- Aaron Simpson: I was one of those who jumped up at meetings and asked what the board was doing. In response they talked me into being on a special education advisory committee. The more I got involved, the more I saw what they were doing was right. So I think when there is controversy there should be empathy, communication and effort to get parents involved. We have a lot of single mothers in our district who work three jobs and want the best for their children. We also have many grandparents raising grandkids, we have to find a way to reach them
- Ryan Thompson: When all the controversy took place, I just listened. I understand it. Parents get frustrated if they feel the administration isn't listening to them. But other times, there were no parents at the meetings. That's when I get concerned if they are not there at all. Pay for Performance needs a couple more years to see how well it works. The problems I've seen is that some teachers come into jobs very excited but become complacent for many reasons. So merit pay and professional development helps. I'm for the policy of retaining third graders if teachers, administrators and parents agree. It gives kids more chances. We need more work on graduation rates. You can't write off the 30 percent of the students. And I'd like to see more safety and security with more support personnel around the schools.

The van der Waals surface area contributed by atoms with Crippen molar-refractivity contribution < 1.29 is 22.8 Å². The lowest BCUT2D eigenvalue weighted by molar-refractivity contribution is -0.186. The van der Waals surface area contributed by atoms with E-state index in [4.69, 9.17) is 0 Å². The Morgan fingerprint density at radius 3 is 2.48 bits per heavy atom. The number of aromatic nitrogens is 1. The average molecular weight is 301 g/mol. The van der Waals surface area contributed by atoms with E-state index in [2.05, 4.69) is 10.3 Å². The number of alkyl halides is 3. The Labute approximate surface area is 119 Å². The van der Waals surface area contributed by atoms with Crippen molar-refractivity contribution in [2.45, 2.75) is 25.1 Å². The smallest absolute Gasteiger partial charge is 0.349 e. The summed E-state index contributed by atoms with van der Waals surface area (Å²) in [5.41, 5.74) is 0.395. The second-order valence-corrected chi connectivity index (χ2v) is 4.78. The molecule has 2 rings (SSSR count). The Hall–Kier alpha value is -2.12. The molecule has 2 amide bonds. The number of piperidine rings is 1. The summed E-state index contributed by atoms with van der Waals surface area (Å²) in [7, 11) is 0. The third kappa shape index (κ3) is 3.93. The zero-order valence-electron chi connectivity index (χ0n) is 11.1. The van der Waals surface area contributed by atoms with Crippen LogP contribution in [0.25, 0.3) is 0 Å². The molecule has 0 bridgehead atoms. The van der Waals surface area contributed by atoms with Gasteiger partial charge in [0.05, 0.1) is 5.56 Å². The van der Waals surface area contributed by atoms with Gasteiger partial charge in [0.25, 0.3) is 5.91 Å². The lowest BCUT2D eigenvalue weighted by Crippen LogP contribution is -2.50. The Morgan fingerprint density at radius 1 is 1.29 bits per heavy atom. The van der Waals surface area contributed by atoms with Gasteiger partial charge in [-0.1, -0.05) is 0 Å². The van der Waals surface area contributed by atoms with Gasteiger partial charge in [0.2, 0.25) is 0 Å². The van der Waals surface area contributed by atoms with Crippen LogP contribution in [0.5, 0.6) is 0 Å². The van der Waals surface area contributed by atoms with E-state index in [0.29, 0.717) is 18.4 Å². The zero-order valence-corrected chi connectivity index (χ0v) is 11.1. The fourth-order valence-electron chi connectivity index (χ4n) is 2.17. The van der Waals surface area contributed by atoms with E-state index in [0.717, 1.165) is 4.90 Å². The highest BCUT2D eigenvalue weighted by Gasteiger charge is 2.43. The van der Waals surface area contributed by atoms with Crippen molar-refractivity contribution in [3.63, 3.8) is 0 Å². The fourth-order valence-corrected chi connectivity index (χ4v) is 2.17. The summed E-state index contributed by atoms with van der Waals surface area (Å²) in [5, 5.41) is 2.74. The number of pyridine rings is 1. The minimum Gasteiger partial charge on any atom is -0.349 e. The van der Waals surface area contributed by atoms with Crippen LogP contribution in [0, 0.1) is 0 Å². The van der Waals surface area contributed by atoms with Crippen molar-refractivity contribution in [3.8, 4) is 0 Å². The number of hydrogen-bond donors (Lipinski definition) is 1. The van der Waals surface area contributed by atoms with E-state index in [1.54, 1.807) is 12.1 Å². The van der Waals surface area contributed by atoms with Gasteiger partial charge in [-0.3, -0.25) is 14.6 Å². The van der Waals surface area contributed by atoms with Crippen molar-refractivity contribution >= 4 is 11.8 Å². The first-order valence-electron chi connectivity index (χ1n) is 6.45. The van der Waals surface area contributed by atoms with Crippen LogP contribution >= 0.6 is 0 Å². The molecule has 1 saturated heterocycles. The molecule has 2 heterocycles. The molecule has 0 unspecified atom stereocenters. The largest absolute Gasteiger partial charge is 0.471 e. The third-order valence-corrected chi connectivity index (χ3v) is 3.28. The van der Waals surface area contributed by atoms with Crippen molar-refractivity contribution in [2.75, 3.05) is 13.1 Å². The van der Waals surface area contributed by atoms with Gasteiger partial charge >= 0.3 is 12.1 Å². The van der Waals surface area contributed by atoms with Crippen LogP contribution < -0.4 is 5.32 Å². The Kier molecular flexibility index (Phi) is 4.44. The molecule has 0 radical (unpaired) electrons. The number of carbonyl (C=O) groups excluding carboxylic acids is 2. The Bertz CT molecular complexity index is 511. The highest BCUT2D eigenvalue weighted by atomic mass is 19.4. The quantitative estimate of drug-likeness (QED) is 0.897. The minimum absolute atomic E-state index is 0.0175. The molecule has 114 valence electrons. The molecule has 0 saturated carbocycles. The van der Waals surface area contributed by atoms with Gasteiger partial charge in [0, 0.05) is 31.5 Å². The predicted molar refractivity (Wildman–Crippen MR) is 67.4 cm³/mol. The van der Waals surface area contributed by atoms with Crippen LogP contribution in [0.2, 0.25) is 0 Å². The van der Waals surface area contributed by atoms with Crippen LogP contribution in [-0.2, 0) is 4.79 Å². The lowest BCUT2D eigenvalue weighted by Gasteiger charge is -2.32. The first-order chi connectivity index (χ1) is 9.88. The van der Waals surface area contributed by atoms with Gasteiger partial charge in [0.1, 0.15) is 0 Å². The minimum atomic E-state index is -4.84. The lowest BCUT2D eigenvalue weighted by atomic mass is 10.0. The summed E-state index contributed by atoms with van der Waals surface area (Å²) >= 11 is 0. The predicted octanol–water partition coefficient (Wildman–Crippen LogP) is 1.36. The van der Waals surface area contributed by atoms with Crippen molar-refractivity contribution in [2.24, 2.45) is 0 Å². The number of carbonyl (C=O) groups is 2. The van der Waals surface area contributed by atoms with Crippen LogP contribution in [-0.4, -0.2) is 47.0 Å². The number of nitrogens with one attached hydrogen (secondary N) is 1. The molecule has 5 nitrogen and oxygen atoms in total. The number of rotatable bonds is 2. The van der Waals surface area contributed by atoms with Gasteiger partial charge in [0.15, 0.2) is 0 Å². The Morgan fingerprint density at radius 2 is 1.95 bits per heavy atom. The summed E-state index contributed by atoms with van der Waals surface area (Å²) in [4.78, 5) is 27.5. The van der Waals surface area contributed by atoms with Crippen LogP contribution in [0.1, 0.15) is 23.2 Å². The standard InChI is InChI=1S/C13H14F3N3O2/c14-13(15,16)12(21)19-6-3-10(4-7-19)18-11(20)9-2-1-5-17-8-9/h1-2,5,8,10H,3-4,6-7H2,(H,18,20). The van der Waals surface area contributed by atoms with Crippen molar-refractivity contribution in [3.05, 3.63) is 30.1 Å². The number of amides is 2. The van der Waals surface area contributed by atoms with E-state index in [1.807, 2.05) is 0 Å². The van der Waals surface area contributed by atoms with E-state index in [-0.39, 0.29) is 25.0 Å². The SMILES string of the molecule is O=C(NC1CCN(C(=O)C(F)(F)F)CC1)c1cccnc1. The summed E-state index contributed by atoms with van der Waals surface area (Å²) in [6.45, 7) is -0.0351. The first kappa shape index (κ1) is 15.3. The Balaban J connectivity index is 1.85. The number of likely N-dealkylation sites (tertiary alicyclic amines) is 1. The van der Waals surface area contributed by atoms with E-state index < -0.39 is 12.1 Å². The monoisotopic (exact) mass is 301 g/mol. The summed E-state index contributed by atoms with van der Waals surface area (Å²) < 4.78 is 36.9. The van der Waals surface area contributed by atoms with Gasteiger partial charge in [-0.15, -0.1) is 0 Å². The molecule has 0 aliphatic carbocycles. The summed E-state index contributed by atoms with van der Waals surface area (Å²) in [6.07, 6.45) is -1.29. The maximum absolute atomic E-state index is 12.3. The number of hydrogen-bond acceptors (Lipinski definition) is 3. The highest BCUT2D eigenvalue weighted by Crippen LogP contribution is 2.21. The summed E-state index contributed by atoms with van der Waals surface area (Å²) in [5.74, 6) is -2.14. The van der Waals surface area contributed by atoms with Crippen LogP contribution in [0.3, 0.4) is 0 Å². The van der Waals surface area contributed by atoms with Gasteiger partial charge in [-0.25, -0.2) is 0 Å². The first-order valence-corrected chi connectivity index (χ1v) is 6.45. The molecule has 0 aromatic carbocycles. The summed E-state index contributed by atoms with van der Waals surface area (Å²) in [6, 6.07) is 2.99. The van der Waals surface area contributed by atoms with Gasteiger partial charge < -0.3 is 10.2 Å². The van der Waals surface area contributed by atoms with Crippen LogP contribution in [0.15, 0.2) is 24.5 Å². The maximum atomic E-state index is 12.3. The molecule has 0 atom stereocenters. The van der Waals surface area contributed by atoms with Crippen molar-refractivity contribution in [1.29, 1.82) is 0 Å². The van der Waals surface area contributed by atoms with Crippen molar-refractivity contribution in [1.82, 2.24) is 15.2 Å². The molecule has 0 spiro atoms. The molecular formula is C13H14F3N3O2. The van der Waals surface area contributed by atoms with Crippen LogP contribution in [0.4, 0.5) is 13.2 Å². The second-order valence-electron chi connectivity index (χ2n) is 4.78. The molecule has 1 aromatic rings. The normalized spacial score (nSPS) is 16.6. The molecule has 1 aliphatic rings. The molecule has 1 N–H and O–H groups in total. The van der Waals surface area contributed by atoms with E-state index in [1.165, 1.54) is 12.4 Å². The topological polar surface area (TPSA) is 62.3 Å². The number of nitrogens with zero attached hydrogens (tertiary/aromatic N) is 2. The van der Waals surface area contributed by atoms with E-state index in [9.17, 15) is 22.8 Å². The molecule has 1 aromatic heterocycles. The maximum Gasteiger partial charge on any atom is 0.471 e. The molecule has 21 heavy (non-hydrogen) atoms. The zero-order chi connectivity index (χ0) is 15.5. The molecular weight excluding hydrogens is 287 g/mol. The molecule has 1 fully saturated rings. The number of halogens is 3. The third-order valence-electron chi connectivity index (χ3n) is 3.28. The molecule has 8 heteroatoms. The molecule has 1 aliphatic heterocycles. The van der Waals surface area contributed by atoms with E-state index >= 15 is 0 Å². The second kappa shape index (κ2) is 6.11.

Candidate running for two-year term:
- Eileen Lynch Gonzalez: (appointed to the board last spring)
Frankly, you can't argue with the results the reforms brought about. I'd like to see a new board maintain that momentum to ensure the district continues to improve. I'd look critically at the reforms to make sure they are doing what they're supposed to.
We need to make sure people feel heard without having to shout. We need more community involvement. Some teachers and families felt alienated. Also we need to establish a culture that would allow our transient population to feel our schools are their home.